Sharon: Hi Everyone!
I’m Sharon Applegate, the Executive Director of DEAF, Inc. I want to share our COVID-19 reopening plan with the community. DEAF, Inc. staff had training on the office safety guidelines last week. DEAF, Inc. wants to ensure a safe and healthy environment for everyone. Reopening will proceed slowly and safely.
Please note that DEAF, Inc. reopening phases are subject to change. Public health data trends indicating significant increases in viral transmission, and/or increased absence of DEAF, Inc. staff could result in fewer open days or closing the agency that week.
In Part One, starting this week the Boston and Lawrence offices are open by appointment only once a week for a month. The Salem, New Bedford, Taunton and Cape offices will remain closed due to office relocations.
In Part Two, all DEAF, Inc. offices are open by appointment only on two days a week for three months.
In Part Three, all DEAF, Inc. offices are open by appointment only on three days a week for the next three months.
Part four is to be determined.
If you need in-person service, please contact DEAF, Inc. by VP, email, phone, website. It’s important that you are aware of the new safety rules before you visit DEAF, Inc. The rules will be explained in detail next.
Elvira: Hi, when you come to DEAF, Inc. for an appointment, please be aware of these safety rules:
In-office services will be provided by appointment made in advance. We are unable to provide walk-in services at this time.
If you are sick, stay home and call to cancel your appointment.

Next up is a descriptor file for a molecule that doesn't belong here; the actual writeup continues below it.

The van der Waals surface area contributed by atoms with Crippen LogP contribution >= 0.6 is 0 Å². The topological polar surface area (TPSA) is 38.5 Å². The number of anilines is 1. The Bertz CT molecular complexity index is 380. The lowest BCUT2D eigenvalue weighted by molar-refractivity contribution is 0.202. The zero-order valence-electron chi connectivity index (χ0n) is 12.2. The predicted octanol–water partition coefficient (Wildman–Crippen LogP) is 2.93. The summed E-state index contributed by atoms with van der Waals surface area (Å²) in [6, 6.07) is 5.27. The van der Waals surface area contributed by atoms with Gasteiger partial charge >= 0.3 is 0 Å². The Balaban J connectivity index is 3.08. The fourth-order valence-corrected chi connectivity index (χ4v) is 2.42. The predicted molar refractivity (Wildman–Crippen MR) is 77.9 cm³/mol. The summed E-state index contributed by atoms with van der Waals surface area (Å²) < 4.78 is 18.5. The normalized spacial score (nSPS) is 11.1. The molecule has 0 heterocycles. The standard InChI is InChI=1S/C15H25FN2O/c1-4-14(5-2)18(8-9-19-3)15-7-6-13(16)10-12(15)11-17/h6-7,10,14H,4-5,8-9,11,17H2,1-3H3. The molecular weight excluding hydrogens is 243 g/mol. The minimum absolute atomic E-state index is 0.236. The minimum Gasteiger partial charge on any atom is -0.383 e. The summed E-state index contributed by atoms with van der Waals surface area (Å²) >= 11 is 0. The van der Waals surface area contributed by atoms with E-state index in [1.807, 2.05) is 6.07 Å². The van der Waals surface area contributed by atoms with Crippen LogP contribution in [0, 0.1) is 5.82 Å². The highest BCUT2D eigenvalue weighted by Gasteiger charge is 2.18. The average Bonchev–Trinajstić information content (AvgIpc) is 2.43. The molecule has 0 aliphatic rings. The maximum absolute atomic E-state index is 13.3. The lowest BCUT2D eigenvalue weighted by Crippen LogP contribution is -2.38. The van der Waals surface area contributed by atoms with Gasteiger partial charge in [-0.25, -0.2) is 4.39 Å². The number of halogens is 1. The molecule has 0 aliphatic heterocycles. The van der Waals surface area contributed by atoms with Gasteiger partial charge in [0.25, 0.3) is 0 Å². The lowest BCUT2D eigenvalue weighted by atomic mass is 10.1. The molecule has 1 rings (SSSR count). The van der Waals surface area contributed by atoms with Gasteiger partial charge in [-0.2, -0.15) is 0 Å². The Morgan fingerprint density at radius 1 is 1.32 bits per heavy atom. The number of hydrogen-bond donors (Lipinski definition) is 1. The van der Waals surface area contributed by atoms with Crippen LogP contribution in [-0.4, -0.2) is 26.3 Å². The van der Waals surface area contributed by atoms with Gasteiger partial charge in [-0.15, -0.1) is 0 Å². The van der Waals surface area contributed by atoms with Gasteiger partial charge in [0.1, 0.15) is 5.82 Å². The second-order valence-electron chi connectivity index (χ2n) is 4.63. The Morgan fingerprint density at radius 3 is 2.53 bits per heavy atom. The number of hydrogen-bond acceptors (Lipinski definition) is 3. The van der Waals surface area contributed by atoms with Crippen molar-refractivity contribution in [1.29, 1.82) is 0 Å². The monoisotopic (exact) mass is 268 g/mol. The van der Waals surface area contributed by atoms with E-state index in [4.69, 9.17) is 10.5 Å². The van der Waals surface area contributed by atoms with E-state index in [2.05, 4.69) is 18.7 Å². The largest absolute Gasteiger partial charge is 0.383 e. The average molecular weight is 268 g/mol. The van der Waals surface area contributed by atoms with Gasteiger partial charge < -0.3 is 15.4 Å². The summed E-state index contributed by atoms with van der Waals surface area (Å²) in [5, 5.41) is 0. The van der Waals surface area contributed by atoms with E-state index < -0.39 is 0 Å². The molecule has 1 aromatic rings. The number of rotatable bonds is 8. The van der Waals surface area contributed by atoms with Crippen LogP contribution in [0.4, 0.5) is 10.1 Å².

DEAF, Inc. main doors and side entrances are locked at all times. Please ring the doorbell and a staff member will meet you at the door at the time of your appointment.
Face masks must be worn before entering DEAF, Inc.
Before entering the DEAF, Inc. office, you will be asked to confirm that you are healthy and have no COVID-19 symptoms, and you will be asked to use hand sanitizer.
Please be mindful and maintain social distancing at 6 feet at all times.
All classrooms, kitchen, conference and library rooms, and videophone areas are closed.
Bathrooms are open.
After your appointment we ask that you leave the DEAF, Inc. office.
If you have tested positive for COVID-19 after your visit to DEAF, Inc., you must inform us immediately.
If you have questions, please contact DEAF, Inc. Stay safe and well.
[Elaine is wearing a purple shirt and sitting in front of a dark blue wall]
Hello! I’m Elaine Ducharme, the director of the DeafBlind Community Access Network (DBCAN) program at DEAF, Inc. We are looking for Deaf, Hard of Hearing, and Hearing people who are interested in working with DeafBlind people as Support Service Providers.
Providers work with independent DeafBlind adults in many regions across Massachusetts. Currently, we are looking for providers to work in the Boston area, Western Mass (Springfield, and Chicopee) as well as the Southeast region. Specifically, we are looking for a woman in the Boston area who is available to work weekends – Friday through Sunday, someone to work in Western Mass available weekdays during the day (gender doesn’t matter), and the same applies for Southeast.